Read DYT’s education policy round up with a literacy and SEND focus. 

26th November 2018 

With less than a month until the Christmas recess, education policy was on turbo-drive last week with six announcements from the Department for Education. There were also a number of speeches at the Academies Show, including a champagne-related gaffe from Academies Minister, Theodore Agnew and what life might be like under the new National Schools Commissioner, Dominic Herrington.

DYT’s policy team have also been busy with our questions on the new literacy hubs and Local Authority support for dyslexia being answered by the Government.

Coming up this week:

  • Tuesday: The Education Committee hears from representatives of local authorities in its inquiry into school and college funding at 10am. The committee will consider how the role of Local Authorities has changed since 2010 in the backdrop of a 50% fall in budgets. DYT analysis found that over a third of Local Authorities do not have sufficient for specialist dyslexia support.

    In the House of Lords at 2:30pm, there are questions on how schools will develop mental health support.

  • Thursday: There is a general debate in the House of Commons chamber on ‘improving education standards,’ in the run up to the debate, Nick Gibb has written for Conservative Home that the Government’s primary reforms are working. DYT warns that SEND pupils have been lost from this rhetoric and their outcomes in the new system have remained stale and well below the national average – especially important as FFT datalab suggest more pupils have a SEND than you might think.

    Over in the Lords, Baroness Morris leads a debate on the impact on schools of the government’s approach to school funding.

  • Saturday: DYT Director of Operations, Karen Wespieser will present about dyslexia at ResearchEd Kent. Read her blogs reflecting on the presentation in London and Edinburgh.

If you missed it:

Literacy hubs will not cover dyslexia support 

Answering questions from Sharon Hodgson MP, Chair of the APPG for Dyslexia, the DfE stated that each of the 32 literacy hubs will have five teachers dedicated to supporting schools in teaching literacy. However, these teachers will not be required to hold specific qualifications in special educational needs, something which DYT has campaigned on the hubs to have a specific offer on. Our research finds that over 385,000 learners with literacy difficulties require specialist support in developing reading skills, by not including this provision as part of the hubs, the DfE have missed a golden opportunity to improve support for these pupils.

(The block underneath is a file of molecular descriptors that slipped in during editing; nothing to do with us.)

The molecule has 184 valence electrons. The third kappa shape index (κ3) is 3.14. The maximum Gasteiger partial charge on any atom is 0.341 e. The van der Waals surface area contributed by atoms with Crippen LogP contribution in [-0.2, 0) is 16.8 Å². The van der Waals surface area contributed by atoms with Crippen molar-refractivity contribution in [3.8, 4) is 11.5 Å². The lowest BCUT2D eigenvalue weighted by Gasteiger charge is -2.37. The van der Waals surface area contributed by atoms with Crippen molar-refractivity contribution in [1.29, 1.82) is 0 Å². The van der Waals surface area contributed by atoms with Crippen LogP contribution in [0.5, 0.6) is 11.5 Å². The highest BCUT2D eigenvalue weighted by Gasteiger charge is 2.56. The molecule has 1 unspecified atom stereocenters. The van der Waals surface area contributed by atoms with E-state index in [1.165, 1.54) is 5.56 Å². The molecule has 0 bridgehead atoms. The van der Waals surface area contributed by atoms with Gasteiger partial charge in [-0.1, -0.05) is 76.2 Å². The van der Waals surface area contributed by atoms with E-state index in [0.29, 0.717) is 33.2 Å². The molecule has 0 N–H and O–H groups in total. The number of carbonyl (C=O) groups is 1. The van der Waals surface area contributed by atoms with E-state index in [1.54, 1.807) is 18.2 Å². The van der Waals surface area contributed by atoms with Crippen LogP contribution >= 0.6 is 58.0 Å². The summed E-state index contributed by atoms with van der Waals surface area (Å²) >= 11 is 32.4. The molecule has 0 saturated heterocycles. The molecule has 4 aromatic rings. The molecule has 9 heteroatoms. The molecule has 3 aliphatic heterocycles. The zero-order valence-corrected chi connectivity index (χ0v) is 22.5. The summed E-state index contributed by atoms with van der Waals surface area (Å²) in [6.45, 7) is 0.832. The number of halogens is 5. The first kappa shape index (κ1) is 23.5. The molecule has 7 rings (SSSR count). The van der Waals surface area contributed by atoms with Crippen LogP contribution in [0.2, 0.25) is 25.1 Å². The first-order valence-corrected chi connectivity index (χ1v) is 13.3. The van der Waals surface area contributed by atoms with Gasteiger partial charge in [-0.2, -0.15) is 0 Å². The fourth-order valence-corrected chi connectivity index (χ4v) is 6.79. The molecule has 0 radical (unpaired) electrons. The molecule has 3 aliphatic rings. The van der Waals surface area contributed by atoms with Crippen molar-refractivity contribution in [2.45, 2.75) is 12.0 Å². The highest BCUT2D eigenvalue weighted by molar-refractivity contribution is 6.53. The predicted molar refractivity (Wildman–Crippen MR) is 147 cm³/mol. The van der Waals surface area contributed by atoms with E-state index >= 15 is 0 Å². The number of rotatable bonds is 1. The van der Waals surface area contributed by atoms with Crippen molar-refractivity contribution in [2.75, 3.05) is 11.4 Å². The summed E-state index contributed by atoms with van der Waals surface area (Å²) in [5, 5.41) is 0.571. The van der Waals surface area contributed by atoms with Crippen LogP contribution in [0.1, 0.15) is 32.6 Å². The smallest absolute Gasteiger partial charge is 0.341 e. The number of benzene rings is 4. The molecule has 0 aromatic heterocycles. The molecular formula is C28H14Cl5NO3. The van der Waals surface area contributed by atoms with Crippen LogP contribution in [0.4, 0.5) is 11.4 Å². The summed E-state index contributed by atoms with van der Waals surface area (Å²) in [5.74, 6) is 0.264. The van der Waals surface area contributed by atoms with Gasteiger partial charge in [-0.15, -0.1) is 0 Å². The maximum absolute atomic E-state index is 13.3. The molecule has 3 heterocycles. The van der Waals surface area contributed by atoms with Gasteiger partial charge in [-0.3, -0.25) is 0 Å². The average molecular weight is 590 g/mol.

Increase SEND accountability through “pupil premium” approach

TES summarises the Education Committee SEND session last week where witnesses called for a national template for EHCPs and Lucy Powell MP suggested increasing accountability for learners on SEN support through an approach to funding closer to a pupil premium style approach – something which DYT recommended in our submission to the committee.

Access Arrangement numbers fall

Schools Week reported that the number of pupils with disabilities, illnesses or special educational needs receiving help to sit exams has fallen for the first time in at least five years. Ofqual’s findings showed a 0.5% drop compared to last year – down to a total of 391,000 learners.

TES podcast asks: “why are some children leaving school still unable to read?”

Dianne and James Murphy, authors of Thinking Reading: what every secondary teacher needs to know about reading, talk on the TesEnglish-teaching podcast about how to better support those children who struggle with reading. Find out more.


Get in touch:

Dan Baynes
Policy Executive